With protest actions and subsequent riots happening around the world over recent You Tube posts in the US, many being organised, promoted and commentated on through social media, there are questions being asked about how much control should governments put on these new forms of communication. The alternative question is, do tougher laws then impinge on many countries right to freedom of speech?
In Australia there have been calls recently by personalities hit by vile comments on social media from so-called trolls for stricter penalties against these people. Many politicians have jumped on the band wagon calling for tougher actions by law enforcement, one quote was to ‘replace the trolls’ keyboards with handcuffs’. There has been some equally ignorant and reactionary reporting of the issue by mainstream media, stirring up FUD about social media in general. The question is really how far is too far or should we all just take our mothers’ advice of “sticks and stones will break my bones but names will never hurt me!”. The best course of action is to ignore the trolls. It’s hard to do in practice, but in these kinds of situations anything you say in response will only feed the frenzy, and it is a frenzy!.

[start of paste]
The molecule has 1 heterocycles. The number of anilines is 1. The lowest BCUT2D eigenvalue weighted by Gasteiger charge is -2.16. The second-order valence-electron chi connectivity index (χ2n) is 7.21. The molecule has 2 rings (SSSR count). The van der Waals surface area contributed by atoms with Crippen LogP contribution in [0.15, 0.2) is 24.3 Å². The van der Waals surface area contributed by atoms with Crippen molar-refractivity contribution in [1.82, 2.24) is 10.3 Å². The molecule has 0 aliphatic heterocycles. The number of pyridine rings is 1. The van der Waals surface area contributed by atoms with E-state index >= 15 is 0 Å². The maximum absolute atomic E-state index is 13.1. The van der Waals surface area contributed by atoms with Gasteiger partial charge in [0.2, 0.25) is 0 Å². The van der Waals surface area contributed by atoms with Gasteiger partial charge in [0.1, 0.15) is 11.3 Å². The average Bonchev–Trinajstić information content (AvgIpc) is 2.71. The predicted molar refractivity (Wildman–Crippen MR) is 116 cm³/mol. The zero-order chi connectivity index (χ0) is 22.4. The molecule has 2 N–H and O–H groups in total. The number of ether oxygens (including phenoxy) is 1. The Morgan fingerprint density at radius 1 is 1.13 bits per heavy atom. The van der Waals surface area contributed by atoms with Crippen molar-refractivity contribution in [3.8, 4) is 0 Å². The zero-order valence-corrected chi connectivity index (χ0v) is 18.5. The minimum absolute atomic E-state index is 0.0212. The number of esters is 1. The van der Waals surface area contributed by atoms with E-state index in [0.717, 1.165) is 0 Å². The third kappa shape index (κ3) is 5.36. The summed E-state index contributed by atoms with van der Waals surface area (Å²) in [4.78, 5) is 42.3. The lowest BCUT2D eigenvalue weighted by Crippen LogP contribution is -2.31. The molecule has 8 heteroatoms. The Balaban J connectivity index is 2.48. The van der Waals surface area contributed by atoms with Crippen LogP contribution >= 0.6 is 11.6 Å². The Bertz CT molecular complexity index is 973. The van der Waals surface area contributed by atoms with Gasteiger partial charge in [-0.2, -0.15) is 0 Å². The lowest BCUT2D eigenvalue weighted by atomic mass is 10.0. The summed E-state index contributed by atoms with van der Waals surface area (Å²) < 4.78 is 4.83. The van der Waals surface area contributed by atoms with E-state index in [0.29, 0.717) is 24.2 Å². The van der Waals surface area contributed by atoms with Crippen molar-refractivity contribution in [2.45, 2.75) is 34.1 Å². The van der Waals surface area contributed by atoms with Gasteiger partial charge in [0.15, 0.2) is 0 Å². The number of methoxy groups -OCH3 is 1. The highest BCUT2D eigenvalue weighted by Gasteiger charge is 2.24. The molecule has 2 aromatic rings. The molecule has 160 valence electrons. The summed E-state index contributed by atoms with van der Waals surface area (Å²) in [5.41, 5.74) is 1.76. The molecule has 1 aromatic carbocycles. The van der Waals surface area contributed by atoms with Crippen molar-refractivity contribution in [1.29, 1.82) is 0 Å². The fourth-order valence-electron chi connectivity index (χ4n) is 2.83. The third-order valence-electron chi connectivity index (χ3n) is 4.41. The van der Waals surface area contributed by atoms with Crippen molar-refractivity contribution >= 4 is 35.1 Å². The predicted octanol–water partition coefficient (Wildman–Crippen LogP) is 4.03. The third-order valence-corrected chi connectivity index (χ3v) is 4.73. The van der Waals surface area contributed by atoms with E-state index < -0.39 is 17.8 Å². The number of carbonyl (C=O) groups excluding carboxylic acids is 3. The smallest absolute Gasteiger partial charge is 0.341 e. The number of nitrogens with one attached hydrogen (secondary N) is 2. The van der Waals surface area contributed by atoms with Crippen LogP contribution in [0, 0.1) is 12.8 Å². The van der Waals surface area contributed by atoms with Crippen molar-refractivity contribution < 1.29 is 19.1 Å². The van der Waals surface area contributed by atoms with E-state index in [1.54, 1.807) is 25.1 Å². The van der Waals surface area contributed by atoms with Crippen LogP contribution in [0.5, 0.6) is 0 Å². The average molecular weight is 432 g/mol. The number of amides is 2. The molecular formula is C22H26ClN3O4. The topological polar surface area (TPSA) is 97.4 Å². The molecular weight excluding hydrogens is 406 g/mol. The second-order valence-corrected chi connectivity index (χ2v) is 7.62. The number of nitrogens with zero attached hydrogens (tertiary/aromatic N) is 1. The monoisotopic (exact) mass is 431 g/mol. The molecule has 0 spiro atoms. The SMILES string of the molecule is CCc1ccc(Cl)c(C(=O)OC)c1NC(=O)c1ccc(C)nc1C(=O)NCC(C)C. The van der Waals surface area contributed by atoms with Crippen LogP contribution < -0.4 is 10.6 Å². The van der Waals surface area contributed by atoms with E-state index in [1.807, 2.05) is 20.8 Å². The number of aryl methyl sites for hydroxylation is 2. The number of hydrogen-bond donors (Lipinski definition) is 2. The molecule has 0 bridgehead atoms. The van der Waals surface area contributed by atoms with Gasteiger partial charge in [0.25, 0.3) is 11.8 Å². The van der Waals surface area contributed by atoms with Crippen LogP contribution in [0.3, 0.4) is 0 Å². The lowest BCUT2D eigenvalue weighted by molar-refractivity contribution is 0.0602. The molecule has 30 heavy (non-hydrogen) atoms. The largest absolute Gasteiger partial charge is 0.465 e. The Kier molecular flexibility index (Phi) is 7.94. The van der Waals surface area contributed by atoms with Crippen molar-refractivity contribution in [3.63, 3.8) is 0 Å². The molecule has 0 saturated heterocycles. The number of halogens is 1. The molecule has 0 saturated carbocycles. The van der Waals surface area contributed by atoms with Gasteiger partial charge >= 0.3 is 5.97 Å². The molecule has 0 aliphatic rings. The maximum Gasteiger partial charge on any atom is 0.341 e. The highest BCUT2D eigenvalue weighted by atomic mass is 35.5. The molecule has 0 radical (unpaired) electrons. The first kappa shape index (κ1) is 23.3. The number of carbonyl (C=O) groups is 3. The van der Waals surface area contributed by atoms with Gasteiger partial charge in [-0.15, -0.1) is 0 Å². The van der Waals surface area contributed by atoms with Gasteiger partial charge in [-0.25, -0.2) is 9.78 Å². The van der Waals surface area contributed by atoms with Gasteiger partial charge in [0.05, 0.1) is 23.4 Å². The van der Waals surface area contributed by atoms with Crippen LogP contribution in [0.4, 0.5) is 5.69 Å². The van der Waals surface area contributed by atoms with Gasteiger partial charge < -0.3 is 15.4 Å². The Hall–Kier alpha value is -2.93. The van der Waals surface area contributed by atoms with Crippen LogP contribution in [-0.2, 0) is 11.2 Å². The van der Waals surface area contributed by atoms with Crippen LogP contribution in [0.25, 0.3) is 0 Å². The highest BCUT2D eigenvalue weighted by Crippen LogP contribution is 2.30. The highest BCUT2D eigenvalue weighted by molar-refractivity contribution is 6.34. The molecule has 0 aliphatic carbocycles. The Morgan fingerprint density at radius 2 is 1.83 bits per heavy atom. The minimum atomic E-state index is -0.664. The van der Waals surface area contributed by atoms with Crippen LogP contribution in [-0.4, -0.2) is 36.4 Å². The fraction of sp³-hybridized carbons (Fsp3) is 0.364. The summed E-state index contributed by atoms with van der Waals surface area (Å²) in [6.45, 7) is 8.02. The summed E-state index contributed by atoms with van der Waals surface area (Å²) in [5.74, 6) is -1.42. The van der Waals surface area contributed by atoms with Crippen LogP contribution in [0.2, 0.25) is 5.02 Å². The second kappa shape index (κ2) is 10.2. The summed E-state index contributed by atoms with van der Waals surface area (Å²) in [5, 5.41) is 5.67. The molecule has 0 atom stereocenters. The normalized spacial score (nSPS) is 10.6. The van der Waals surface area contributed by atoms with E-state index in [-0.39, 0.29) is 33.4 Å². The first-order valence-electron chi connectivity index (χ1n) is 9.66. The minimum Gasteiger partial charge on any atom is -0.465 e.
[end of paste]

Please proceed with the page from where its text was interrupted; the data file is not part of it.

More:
A positive out of last weekend’s events in Sydney showed that police, through sophisticated monitoring of social media, were able to rapidly respond to an impending threat and were able to resource appropriately and not be caught short handed.
The social media debate will continue to rage. Join me at Gartner Symposium on the Gold Coast 12-15 Nov to hear a keynote by Dom Sagolla, co-creator of Twitter and author of ‘140 characters: a style guide for the short form’. It will be interesting to see what he has to say about the use and abuse of his creation as a communication channel.